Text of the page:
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Russian Reality Check: Putin Admits Ukraine War 'Far From Calm,' Conditions 'Not the Best' Right Now

Putin Admits Ukraine Fight 'Not the Best' Right Now
Source: MEGA

Russia President Vladimir Putin made a rare admission that the fighting in Ukraine is 'not the best' right now.

Jan. 30 2024, Published 11:02 a.m. ET

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It has been almost two years since Russia's invasion of Ukraine, and President Vladimir Putin is expressing less confidence in the performance of his troops on the battlefield, according to sources.

During a "Year of the Family" event recently, Putin made rare comments about the "special military operation," acknowledging that it is currently "not the best" conditions and “far from calm.”

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Russian state news agency TASS explained that Putin was referring to two locations: eastern Donbas and the area he calls "Novorossiya" or "new Russia," HuffPost UK reported.

Despite the challenges, Putin expressed hope that the entry of these regions into the common Russian space would happen very soon, along with resolving security issues.

He reiterated his appeal for the annexed eastern Ukrainian territories to become part of Russia, which served as the basis for the 2022 attack, even though it was considered illegal by outsiders.

The term "Novorossiya" historically referred to southern Ukraine, including Crimea, which Russian troops seized a decade ago.

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In June 2023, Putin claimed control over “almost all” of the region, but Ukraine's military continues to resist. A summer counteroffensive did not reclaim much territory, and estimates suggest that Russia currently occupies 17.5% of Ukraine's land.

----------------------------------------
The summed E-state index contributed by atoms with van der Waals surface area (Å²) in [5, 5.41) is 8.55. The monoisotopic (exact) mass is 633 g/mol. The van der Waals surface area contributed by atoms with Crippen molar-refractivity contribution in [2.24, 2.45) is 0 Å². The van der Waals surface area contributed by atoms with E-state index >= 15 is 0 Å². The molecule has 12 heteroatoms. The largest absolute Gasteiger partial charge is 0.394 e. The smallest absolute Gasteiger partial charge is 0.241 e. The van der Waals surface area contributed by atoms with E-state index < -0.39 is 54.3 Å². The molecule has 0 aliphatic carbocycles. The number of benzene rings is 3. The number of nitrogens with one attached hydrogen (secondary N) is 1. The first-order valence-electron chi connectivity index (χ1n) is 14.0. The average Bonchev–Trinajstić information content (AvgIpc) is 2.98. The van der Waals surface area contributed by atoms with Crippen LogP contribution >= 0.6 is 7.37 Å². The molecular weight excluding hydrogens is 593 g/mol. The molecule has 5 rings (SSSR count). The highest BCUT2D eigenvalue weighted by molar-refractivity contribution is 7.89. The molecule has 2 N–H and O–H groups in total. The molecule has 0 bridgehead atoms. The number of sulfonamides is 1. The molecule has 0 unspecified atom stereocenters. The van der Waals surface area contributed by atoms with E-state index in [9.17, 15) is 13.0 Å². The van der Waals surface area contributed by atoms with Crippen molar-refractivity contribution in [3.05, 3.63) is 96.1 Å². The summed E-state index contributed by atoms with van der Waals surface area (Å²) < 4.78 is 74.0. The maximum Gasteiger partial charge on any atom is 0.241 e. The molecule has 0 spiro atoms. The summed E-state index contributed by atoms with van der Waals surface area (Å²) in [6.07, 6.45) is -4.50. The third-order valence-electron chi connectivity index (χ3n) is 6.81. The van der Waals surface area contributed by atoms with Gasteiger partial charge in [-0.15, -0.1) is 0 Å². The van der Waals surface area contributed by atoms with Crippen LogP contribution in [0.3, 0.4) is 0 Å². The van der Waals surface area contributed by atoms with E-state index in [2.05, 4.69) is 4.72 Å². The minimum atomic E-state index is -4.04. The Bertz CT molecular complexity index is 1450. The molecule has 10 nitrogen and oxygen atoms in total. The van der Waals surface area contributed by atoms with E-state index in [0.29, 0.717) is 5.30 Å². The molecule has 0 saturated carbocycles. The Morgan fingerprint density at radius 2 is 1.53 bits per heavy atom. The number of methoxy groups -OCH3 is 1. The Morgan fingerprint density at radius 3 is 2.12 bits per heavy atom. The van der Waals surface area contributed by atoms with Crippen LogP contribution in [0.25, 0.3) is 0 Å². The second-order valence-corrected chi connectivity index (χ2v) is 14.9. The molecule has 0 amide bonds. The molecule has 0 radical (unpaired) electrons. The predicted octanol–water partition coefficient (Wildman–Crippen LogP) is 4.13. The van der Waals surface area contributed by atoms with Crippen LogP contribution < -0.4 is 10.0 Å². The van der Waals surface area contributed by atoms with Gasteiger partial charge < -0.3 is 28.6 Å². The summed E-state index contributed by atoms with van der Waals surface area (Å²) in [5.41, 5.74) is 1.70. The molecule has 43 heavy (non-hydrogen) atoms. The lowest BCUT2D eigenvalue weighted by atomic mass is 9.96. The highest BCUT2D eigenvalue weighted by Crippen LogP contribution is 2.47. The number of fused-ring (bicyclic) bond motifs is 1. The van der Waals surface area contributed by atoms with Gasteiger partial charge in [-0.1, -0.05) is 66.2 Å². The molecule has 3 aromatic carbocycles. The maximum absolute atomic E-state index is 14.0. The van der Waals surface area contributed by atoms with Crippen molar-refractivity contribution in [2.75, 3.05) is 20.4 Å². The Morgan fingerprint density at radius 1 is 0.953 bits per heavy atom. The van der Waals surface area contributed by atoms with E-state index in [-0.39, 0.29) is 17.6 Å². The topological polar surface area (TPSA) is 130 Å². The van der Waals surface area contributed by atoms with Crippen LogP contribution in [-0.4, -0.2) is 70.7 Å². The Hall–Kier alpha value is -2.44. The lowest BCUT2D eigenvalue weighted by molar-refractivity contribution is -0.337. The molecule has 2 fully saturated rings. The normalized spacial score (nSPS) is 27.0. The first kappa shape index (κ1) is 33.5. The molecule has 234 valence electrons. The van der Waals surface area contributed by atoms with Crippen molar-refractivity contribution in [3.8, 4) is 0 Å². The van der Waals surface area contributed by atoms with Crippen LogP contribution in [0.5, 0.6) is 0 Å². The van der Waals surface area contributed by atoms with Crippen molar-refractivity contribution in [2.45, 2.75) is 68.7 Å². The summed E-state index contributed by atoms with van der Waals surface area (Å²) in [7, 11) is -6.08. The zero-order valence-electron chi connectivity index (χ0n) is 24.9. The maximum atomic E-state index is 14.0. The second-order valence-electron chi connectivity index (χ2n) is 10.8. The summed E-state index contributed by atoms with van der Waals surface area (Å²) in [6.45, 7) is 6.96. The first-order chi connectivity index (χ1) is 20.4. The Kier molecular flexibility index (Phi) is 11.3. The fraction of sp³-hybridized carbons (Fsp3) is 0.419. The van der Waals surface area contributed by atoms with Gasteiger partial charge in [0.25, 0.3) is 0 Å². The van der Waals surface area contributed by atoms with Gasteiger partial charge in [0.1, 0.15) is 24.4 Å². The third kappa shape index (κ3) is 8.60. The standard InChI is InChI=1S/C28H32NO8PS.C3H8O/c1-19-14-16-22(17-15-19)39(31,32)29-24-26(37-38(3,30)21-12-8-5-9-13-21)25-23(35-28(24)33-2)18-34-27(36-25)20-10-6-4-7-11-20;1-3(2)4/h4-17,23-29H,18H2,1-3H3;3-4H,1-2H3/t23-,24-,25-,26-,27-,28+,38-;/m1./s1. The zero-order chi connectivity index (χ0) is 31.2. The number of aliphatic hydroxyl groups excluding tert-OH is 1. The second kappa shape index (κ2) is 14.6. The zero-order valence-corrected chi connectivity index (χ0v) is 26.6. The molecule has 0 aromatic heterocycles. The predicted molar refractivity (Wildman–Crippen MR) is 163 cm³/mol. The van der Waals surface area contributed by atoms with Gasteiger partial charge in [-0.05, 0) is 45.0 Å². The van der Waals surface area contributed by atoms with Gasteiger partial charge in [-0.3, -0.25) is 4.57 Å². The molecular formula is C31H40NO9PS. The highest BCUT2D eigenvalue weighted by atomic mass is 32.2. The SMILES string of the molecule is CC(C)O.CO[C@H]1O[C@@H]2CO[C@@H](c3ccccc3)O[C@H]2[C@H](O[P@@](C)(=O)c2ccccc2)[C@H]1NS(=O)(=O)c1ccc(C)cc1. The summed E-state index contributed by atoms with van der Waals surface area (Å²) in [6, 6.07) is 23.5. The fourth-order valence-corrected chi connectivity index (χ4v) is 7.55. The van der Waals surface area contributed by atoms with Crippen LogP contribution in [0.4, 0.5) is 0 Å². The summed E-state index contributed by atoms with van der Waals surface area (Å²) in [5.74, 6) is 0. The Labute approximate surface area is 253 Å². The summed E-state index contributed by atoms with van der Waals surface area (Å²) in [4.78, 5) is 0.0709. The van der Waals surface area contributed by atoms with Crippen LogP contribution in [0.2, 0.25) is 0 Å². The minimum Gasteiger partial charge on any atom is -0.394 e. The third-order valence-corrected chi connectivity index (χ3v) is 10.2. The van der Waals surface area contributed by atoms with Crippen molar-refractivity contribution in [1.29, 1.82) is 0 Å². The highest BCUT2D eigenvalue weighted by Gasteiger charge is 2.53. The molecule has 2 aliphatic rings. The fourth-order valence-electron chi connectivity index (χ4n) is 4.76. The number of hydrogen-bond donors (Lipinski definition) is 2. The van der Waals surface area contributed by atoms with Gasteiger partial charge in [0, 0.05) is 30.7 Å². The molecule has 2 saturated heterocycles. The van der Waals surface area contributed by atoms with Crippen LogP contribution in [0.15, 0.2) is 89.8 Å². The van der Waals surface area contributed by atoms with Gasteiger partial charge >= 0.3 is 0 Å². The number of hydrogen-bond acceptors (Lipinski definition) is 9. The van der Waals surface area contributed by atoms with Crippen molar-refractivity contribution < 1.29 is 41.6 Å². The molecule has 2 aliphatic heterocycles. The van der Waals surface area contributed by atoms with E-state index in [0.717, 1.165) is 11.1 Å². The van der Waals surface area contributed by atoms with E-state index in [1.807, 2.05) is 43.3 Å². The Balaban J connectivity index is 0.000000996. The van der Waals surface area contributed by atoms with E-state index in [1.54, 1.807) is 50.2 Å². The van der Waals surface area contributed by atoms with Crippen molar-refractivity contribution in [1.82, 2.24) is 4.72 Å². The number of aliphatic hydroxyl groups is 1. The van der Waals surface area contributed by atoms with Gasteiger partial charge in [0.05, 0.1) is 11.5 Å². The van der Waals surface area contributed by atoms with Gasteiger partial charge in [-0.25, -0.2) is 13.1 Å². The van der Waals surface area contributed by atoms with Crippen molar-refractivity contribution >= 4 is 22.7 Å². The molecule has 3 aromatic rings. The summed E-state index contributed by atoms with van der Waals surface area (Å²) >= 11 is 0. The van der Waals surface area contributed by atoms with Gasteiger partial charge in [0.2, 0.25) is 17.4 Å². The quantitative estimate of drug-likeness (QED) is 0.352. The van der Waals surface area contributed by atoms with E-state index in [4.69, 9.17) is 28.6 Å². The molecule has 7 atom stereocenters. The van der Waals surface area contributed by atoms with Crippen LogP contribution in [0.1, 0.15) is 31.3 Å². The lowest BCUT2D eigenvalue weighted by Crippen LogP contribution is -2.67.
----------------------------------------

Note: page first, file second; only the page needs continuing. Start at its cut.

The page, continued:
Beyond territorial and national pride, the battle in southern Ukraine also has economic implications. The Foreign Policy Research Institute estimates that Novorossiya contributed about two-thirds of Ukraine's GDP before losing Crimea.

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Putin remains optimistic about the four territories, emphasizing that despite extensive combat damage, they will be restored.

His recent statements contrast with his previous declarations that it was "impossible" for Russia to give up any Ukrainian territory. He warned against proposed peace talks, considering them attempts to motivate Russia to abandon its gains.

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While Putin portrays Ukraine's counterattack as a failure and warns of potential damage to Ukrainian statehood, the Institute for the Study of War believes he might be exaggerating. the organization notes that Kherson remains a battleground.

The institute suggests that Putin, at times, uses his role as commander-in-chief for the Russian military as part of his election campaign, with the upcoming election scheduled for the weekend of March 15 to 17.


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